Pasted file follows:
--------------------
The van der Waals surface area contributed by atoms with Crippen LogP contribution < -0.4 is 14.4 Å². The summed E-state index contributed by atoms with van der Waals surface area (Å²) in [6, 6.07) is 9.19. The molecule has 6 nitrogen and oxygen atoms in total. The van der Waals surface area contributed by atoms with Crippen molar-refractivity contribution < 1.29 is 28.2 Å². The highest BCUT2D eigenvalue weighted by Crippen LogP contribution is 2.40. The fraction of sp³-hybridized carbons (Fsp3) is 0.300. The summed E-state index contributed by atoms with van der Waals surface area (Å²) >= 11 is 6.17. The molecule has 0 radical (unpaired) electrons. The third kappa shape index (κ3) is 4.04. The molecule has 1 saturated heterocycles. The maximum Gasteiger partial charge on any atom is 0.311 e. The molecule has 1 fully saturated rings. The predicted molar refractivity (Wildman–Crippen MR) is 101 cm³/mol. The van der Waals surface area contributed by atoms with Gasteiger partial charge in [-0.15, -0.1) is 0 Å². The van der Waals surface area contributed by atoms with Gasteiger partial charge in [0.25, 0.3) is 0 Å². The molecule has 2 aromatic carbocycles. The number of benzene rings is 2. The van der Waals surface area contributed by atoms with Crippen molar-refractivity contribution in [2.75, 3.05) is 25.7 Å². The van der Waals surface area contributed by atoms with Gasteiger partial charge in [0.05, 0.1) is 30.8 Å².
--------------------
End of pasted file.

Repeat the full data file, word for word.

The van der Waals surface area contributed by atoms with Crippen LogP contribution < -0.4 is 14.4 Å². The summed E-state index contributed by atoms with van der Waals surface area (Å²) in [6, 6.07) is 9.19. The molecule has 6 nitrogen and oxygen atoms in total. The van der Waals surface area contributed by atoms with Crippen molar-refractivity contribution < 1.29 is 28.2 Å². The highest BCUT2D eigenvalue weighted by Crippen LogP contribution is 2.40. The fraction of sp³-hybridized carbons (Fsp3) is 0.300. The summed E-state index contributed by atoms with van der Waals surface area (Å²) >= 11 is 6.17. The molecule has 0 radical (unpaired) electrons. The third kappa shape index (κ3) is 4.04. The molecule has 1 saturated heterocycles. The maximum Gasteiger partial charge on any atom is 0.311 e. The molecule has 1 fully saturated rings. The predicted molar refractivity (Wildman–Crippen MR) is 101 cm³/mol. The van der Waals surface area contributed by atoms with Gasteiger partial charge in [-0.15, -0.1) is 0 Å². The van der Waals surface area contributed by atoms with Gasteiger partial charge in [0.25, 0.3) is 0 Å². The molecule has 2 aromatic carbocycles. The number of benzene rings is 2. The van der Waals surface area contributed by atoms with Crippen molar-refractivity contribution in [2.75, 3.05) is 25.7 Å². The van der Waals surface area contributed by atoms with Gasteiger partial charge in [0.05, 0.1) is 30.8 Å².